In May 2018 we reported that the Ministry of Defence (the Department) did not have enough money to buy and support the equipment it needs.
Despite committing to tackle this problem, the Department has made little progress, continuing to delay the difficult decisions needed to make the Equipment Plan (the Plan) affordable, particularly around which programmes to stop, delay or scale back.
Affordability issues have led to short-term decision making
It now estimates a most likely affordability gap between its budget and its forecast costs of £7 billion across its Plan over the next ten years. It also estimates that the gap could widen to £14.8 billion, but even this looks to be unlikely and overly optimistic.
The escalating and continuing affordability issues have led to short-term decision making which has only worsened the longer-term affordability risks. As a direct result, there is uncertainty for both the Department and for industry which needs to be addressed.
Coupled with our ongoing concerns over the Department’s ability to forecast costs and efficiencies accurately, we remain sceptical that the Department is close to reconciling what it says it needs with the funding it has available.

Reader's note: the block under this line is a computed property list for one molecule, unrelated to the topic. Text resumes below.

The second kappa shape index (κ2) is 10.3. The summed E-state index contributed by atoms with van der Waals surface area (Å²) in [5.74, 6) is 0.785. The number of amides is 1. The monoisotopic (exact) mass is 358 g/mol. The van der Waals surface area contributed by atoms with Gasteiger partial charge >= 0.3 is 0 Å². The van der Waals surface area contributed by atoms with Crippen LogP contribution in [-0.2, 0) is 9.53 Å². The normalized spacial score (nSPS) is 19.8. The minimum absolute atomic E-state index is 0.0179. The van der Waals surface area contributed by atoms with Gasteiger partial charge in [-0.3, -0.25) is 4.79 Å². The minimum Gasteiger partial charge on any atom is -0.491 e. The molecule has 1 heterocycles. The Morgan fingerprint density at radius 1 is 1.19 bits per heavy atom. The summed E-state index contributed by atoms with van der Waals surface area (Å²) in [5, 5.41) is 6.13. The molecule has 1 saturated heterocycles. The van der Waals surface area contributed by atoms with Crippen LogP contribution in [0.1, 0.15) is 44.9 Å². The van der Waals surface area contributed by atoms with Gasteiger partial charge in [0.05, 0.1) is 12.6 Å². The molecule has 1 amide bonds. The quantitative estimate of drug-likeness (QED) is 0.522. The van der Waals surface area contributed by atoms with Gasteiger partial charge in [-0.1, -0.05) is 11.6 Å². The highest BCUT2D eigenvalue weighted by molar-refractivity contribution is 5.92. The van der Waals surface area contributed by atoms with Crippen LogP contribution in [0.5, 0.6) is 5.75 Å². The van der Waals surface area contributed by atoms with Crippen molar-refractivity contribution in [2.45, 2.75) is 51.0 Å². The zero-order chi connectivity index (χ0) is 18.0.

Comment from PAC Chair Meg Hillier MP:
“In terms of poor financial planning, the Ministry of Defence is a repeat offender. The Department’s progress with addressing the concerns set out in our last report on the Defence Equipment Plan has been woeful.
The MoD simply cannot afford everything it says it needs and it is not acceptable for officials to continue deferring decisions that have a bearing on its current affordability gap and longer-term risks.
A department that is unwilling or unable to take the action required to help it live within its means is failing taxpayers, who rightly expect Government to deliver the best possible value for their money.
We urge the MoD to act on our recommendations now, work with the Treasury to ensure its funding and planning models are fit for purpose, and bring some much-needed clarity to its priorities and costs.”